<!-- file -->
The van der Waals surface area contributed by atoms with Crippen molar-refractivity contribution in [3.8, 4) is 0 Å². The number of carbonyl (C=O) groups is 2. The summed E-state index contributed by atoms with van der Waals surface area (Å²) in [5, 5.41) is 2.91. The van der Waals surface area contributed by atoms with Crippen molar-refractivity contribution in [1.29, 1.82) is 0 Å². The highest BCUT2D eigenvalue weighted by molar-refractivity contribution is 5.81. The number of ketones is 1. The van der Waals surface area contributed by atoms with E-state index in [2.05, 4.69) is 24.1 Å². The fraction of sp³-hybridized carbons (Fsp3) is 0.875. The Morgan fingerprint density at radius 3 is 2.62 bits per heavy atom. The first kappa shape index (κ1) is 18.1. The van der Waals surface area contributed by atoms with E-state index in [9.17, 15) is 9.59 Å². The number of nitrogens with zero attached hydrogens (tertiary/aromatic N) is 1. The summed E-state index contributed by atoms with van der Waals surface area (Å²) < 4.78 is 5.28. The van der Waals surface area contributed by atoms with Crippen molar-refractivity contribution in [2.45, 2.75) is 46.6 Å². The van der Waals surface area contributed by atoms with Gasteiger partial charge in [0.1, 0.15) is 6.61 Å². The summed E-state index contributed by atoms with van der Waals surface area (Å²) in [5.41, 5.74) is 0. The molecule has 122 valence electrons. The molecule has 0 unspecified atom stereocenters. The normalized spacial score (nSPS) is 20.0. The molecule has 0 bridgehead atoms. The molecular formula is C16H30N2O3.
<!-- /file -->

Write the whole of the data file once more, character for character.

The van der Waals surface area contributed by atoms with Crippen molar-refractivity contribution in [3.8, 4) is 0 Å². The number of carbonyl (C=O) groups is 2. The summed E-state index contributed by atoms with van der Waals surface area (Å²) in [5, 5.41) is 2.91. The van der Waals surface area contributed by atoms with Crippen molar-refractivity contribution in [1.29, 1.82) is 0 Å². The highest BCUT2D eigenvalue weighted by molar-refractivity contribution is 5.81. The number of ketones is 1. The van der Waals surface area contributed by atoms with E-state index in [2.05, 4.69) is 24.1 Å². The fraction of sp³-hybridized carbons (Fsp3) is 0.875. The Morgan fingerprint density at radius 3 is 2.62 bits per heavy atom. The first kappa shape index (κ1) is 18.1. The van der Waals surface area contributed by atoms with E-state index in [9.17, 15) is 9.59 Å². The number of nitrogens with zero attached hydrogens (tertiary/aromatic N) is 1. The summed E-state index contributed by atoms with van der Waals surface area (Å²) < 4.78 is 5.28. The van der Waals surface area contributed by atoms with Crippen molar-refractivity contribution in [2.45, 2.75) is 46.6 Å². The van der Waals surface area contributed by atoms with Gasteiger partial charge in [0.1, 0.15) is 6.61 Å². The summed E-state index contributed by atoms with van der Waals surface area (Å²) in [5.41, 5.74) is 0. The molecule has 122 valence electrons. The molecule has 0 unspecified atom stereocenters. The normalized spacial score (nSPS) is 20.0. The molecule has 0 bridgehead atoms. The molecular formula is C16H30N2O3.